MSC Cruises has announced that it has become the industry’s first major line to have its entire food safety supply chain and fleet of ships certified for onboard food safety by the global International Organization for Standardization, commonly known as ISO.
The company heralded its celebratory success on the World Health Organization’s ‘World Food Safety Day 2021’ today, following the granting of the internationally acclaimed and recognized ISO22000 food safety management system certification for 17 of the Company’s ships.
“(W)e’re extremely proud to be on top of the cruise industry’s league table for WHO’s World Food Safety Day with our fleet of ships and delighted that our entire food supply chain ‘from farm to fork’ has been certified,” said Genoa-based Managing Director of MSC Cruises’ Food and Beverage Division, Paolo Raia.
“We have demonstrated at MSC Cruises that our industry-leading health and safety protocol goes above and beyond what regulatory authorities demand, and it’s no different with food safety as we always strive to go one step further than what is required,” he added.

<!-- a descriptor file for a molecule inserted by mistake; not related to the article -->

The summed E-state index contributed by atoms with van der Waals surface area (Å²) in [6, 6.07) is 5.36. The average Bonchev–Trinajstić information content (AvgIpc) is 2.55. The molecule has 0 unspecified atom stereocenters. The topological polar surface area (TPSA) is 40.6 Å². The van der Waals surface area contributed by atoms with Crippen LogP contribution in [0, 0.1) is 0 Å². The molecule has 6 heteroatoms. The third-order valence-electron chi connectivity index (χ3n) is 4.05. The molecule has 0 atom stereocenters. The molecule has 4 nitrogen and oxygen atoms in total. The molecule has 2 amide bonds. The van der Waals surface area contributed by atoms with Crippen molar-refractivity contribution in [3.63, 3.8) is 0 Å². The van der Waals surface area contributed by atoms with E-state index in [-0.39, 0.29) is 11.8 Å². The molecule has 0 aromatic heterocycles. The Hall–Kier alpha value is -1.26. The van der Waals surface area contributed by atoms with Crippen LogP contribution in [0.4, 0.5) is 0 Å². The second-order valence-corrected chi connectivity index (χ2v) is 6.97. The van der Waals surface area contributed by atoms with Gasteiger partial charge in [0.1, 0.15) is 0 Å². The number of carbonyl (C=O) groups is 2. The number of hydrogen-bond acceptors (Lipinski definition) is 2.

MSC’s two new vessels for 2021 – the MSC Virtuosa and MSC Seashore – are on track to be certified in the next few months, the cruise line said.
Onboard audits are undertaken by Bureau Veritas to verify that the highest standards of food safety are undertaken by MSC Cruises for its guests and crew. This year alone, MSC said, Bureau Veritas has conducted 36 separate audit days and examined more than 5,000 food safety records onboard the cruise line’s ships.
Prior to the COVID-19 pandemic, MSC Cruises annually served up nearly 285 million dishes and poured more than 125 million drinks for its guests, according to a press release.
Raja said that food safety is “understandably” taken for granted within day-to-day society.
“A cruise ship needs to have a systematic, well-considered and planned approach in place to guarantee the food safety for guests and crew onboard,” he said.